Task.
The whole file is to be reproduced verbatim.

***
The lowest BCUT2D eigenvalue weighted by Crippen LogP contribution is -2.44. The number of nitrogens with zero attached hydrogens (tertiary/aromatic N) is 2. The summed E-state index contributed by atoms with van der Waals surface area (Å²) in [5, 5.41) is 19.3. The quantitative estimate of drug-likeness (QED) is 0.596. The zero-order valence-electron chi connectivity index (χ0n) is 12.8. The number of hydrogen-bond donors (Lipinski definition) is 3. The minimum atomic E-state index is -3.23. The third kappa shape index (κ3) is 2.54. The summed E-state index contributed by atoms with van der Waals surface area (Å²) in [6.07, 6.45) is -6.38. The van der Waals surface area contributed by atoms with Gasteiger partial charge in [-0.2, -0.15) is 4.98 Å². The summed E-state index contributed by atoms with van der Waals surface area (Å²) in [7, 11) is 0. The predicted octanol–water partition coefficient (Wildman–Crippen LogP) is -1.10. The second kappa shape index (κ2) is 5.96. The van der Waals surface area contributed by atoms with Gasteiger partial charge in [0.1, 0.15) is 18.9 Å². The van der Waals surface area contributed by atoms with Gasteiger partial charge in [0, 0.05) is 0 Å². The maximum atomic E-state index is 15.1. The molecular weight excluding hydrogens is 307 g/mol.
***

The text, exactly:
The lowest BCUT2D eigenvalue weighted by Crippen LogP contribution is -2.44. The number of nitrogens with zero attached hydrogens (tertiary/aromatic N) is 2. The summed E-state index contributed by atoms with van der Waals surface area (Å²) in [5, 5.41) is 19.3. The quantitative estimate of drug-likeness (QED) is 0.596. The zero-order valence-electron chi connectivity index (χ0n) is 12.8. The number of hydrogen-bond donors (Lipinski definition) is 3. The minimum atomic E-state index is -3.23. The third kappa shape index (κ3) is 2.54. The summed E-state index contributed by atoms with van der Waals surface area (Å²) in [6.07, 6.45) is -6.38. The van der Waals surface area contributed by atoms with Gasteiger partial charge in [-0.2, -0.15) is 4.98 Å². The summed E-state index contributed by atoms with van der Waals surface area (Å²) in [7, 11) is 0. The predicted octanol–water partition coefficient (Wildman–Crippen LogP) is -1.10. The second kappa shape index (κ2) is 5.96. The van der Waals surface area contributed by atoms with Gasteiger partial charge in [0.1, 0.15) is 18.9 Å². The van der Waals surface area contributed by atoms with Gasteiger partial charge in [0, 0.05) is 0 Å². The maximum atomic E-state index is 15.1. The molecular weight excluding hydrogens is 307 g/mol.